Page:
LGBT Americans face a patchwork of civil rights protections from state-to-state, and their advocates say a potential new government office could increase discrimination.
Last Friday, the Department of Health and Human Services released details of a proposed rule for a new division in its Office of Civil Rights. That division would more vigorously enforce laws protecting the rights of conscience and religious freedom.
Naomi Goldberg, movement and policy researcher with the Movement Advancement Project, said enforcement of that rule could apply not only to those who refuse to provide abortion or contraceptive services, but also to those who refuse to provide services to LGBT people in need of medical care – and that can be life-threatening.
“Many of us who live in big cities say, ‘Just find another physician,'” Goldberg observed. “But for millions of people who live in smaller towns or rural communities, asking them to seek service elsewhere may simply not be an option.”
Supporters of the proposal say health care workers are being bullied into providing services that violate their religious convictions. But civil rights advocates see the new rule as a federal attempt to create a “license to discriminate.”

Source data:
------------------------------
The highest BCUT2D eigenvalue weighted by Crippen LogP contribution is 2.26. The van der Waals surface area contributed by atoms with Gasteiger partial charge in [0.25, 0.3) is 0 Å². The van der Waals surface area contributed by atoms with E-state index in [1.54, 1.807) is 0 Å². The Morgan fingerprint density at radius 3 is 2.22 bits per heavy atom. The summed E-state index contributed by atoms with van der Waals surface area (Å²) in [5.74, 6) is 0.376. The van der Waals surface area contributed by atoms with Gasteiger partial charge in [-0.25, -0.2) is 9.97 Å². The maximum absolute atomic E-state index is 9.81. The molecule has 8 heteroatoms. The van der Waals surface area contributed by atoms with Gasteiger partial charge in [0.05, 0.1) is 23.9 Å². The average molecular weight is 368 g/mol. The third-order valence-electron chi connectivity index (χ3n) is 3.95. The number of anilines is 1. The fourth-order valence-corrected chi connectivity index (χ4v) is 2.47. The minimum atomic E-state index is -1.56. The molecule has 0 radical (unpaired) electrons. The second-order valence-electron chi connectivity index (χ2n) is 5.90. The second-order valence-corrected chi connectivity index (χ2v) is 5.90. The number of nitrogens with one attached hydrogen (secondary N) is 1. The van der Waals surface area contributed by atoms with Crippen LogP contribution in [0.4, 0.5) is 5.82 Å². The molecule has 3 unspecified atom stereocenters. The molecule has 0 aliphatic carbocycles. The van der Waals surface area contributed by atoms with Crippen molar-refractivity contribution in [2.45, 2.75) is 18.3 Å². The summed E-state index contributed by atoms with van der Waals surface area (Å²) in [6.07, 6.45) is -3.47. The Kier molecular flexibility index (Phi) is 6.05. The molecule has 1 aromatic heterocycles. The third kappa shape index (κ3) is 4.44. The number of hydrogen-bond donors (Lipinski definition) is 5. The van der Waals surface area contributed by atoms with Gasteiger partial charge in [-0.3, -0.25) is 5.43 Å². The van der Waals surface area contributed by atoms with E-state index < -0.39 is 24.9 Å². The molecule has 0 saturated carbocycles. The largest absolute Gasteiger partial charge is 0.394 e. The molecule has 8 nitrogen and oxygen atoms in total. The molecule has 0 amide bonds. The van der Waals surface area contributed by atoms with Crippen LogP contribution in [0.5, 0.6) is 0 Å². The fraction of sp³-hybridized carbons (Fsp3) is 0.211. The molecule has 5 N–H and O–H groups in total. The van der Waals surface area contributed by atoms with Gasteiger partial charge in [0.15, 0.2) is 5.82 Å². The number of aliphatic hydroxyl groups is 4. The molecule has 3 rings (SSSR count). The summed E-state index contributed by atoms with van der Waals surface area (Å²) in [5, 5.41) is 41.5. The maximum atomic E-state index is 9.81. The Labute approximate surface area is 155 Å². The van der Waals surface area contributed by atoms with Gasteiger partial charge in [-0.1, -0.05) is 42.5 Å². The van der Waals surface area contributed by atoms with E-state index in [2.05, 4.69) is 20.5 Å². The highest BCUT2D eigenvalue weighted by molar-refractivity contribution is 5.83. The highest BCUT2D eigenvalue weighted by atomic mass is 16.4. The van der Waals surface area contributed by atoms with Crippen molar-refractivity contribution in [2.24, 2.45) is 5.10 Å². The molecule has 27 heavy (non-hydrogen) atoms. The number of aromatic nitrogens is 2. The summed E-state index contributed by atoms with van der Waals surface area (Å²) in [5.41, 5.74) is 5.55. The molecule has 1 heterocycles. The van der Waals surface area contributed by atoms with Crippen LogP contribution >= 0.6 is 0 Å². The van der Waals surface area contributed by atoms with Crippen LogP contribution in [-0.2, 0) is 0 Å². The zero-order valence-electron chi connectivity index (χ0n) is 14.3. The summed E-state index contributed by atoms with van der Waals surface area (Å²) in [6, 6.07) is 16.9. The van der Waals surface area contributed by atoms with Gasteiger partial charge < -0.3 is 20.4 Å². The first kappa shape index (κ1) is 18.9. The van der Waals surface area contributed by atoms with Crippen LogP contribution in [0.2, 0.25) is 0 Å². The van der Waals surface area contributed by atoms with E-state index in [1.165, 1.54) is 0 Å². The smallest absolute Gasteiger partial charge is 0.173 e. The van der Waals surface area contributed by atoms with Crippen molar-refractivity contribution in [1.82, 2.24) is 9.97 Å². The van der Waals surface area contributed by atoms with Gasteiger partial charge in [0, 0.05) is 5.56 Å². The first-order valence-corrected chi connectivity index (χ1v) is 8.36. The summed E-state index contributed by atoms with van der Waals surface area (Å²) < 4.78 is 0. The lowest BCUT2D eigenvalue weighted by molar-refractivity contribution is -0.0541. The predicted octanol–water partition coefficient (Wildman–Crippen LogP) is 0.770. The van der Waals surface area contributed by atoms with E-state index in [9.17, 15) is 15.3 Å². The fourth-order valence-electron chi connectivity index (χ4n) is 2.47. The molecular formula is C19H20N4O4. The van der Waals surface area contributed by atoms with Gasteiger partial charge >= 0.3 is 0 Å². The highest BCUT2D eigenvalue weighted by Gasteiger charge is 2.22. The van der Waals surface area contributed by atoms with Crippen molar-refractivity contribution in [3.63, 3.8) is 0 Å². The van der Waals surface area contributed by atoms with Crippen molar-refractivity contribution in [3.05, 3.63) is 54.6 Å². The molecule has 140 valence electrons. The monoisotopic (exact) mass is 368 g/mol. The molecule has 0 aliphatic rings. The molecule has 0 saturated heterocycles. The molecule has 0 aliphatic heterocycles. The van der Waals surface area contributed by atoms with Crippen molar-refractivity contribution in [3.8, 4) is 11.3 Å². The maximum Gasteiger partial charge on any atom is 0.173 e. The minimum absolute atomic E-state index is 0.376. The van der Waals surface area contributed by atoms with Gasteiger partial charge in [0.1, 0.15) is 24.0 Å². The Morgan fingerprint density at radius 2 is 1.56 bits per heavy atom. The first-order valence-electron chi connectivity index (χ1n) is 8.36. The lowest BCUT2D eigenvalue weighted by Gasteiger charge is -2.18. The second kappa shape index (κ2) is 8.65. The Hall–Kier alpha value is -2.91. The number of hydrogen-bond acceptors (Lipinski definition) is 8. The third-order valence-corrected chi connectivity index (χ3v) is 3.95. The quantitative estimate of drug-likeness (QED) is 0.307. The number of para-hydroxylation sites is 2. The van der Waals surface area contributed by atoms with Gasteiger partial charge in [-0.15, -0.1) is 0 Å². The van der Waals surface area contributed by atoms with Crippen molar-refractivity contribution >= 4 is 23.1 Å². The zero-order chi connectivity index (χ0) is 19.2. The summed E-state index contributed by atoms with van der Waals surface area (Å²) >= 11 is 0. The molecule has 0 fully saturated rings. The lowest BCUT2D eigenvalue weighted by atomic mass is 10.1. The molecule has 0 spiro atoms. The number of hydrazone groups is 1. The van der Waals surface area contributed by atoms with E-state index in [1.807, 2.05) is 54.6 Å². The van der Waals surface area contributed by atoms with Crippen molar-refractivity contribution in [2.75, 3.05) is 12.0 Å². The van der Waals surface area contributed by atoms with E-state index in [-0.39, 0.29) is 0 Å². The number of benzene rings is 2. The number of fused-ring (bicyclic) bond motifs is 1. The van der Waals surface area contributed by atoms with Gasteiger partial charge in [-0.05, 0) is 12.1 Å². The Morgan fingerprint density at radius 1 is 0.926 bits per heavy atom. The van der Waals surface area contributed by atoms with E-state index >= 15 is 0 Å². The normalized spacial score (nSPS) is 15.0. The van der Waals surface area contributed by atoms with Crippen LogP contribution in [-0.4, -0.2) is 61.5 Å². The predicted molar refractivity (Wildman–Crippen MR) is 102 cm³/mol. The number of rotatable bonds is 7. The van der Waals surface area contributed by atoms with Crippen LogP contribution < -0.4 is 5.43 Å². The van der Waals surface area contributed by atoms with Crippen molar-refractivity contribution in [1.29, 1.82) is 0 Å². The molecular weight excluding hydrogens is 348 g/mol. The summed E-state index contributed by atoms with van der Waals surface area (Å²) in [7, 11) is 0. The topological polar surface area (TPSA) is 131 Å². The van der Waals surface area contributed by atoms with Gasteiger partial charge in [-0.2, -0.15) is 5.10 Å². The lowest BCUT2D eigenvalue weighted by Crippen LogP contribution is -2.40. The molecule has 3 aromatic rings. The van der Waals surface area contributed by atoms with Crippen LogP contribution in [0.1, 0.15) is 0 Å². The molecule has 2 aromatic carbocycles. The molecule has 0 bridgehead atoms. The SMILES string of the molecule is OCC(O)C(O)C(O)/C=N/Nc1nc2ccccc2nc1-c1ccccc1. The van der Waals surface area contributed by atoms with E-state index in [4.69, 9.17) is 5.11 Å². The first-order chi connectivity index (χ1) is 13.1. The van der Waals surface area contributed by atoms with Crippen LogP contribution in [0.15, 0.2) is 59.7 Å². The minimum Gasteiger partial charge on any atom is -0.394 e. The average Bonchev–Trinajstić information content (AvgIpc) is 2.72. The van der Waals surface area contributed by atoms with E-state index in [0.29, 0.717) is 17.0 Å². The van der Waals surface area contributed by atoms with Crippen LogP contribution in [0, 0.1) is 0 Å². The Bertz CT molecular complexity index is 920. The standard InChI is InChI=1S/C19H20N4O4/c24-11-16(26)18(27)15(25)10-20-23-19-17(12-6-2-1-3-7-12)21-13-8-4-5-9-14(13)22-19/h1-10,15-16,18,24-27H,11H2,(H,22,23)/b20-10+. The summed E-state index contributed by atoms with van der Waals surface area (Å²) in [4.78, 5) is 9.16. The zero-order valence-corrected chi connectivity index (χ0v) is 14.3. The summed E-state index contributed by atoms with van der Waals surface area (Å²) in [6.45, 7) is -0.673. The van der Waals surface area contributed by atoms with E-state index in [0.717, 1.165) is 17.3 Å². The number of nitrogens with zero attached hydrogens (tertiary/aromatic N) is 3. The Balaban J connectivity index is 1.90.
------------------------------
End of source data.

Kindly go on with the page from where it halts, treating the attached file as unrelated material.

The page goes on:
Goldberg pointed out that 19 states have civil rights laws explicitly protecting LGBT people from discrimination.
“What’s troubling about the proposed rule is that, even in those states, the federal government is going to jump in and try to defend people who deny health care to LGBT people and other people,” she said.
The Movement Advancement Project has published a new report offering a comprehensive overview of federal, state and local protections against discrimination in public spaces.
The report comes as the U.S. Supreme Court prepares to deliver a ruling on a case in which a bakery owner refused to make a cake for a same sex-wedding because he said it would violate his religious beliefs. Goldberg said a ruling for the baker could affect more than wedding cakes.
“It means that a business could say they don’t want to serve a person of color, or a woman or an interfaith couple,” she said. “So, it could lead to the erosion of the Civil Rights Act and many other nondiscrimination protections that we have across the country.”
The HHS proposal would apply to hospitals, dentist offices, pharmacies, ambulance services and others.